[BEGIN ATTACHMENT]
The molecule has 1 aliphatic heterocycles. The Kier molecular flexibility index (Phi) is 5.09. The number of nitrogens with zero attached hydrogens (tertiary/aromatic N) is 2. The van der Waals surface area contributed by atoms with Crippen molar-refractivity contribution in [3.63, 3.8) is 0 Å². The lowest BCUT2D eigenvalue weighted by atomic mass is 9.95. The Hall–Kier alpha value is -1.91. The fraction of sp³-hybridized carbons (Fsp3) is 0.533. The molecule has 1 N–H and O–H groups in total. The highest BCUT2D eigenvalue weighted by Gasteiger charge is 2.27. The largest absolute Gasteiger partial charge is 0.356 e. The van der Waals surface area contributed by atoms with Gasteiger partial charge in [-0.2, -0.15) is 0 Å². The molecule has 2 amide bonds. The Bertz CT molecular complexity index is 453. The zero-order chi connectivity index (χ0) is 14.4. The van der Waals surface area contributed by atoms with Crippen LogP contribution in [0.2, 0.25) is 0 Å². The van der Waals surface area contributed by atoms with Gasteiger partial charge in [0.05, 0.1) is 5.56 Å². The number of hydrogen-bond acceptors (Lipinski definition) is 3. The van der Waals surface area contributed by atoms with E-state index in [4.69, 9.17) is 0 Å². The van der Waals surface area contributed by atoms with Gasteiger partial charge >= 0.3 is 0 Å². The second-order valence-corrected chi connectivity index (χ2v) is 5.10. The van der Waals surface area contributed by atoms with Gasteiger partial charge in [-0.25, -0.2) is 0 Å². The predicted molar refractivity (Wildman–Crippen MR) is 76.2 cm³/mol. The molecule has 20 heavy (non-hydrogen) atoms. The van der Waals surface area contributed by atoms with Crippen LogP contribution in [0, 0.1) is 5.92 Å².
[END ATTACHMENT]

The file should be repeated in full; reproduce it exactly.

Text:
The molecule has 1 aliphatic heterocycles. The Kier molecular flexibility index (Phi) is 5.09. The number of nitrogens with zero attached hydrogens (tertiary/aromatic N) is 2. The van der Waals surface area contributed by atoms with Crippen molar-refractivity contribution in [3.63, 3.8) is 0 Å². The lowest BCUT2D eigenvalue weighted by atomic mass is 9.95. The Hall–Kier alpha value is -1.91. The fraction of sp³-hybridized carbons (Fsp3) is 0.533. The molecule has 1 N–H and O–H groups in total. The highest BCUT2D eigenvalue weighted by Gasteiger charge is 2.27. The largest absolute Gasteiger partial charge is 0.356 e. The van der Waals surface area contributed by atoms with Gasteiger partial charge in [-0.2, -0.15) is 0 Å². The molecule has 2 amide bonds. The Bertz CT molecular complexity index is 453. The zero-order chi connectivity index (χ0) is 14.4. The van der Waals surface area contributed by atoms with Crippen LogP contribution in [0.2, 0.25) is 0 Å². The van der Waals surface area contributed by atoms with Gasteiger partial charge in [0.05, 0.1) is 5.56 Å². The number of hydrogen-bond acceptors (Lipinski definition) is 3. The van der Waals surface area contributed by atoms with E-state index in [4.69, 9.17) is 0 Å². The van der Waals surface area contributed by atoms with Gasteiger partial charge >= 0.3 is 0 Å². The second-order valence-corrected chi connectivity index (χ2v) is 5.10. The van der Waals surface area contributed by atoms with Gasteiger partial charge in [-0.25, -0.2) is 0 Å². The predicted molar refractivity (Wildman–Crippen MR) is 76.2 cm³/mol. The molecule has 20 heavy (non-hydrogen) atoms. The van der Waals surface area contributed by atoms with Crippen LogP contribution in [0, 0.1) is 5.92 Å².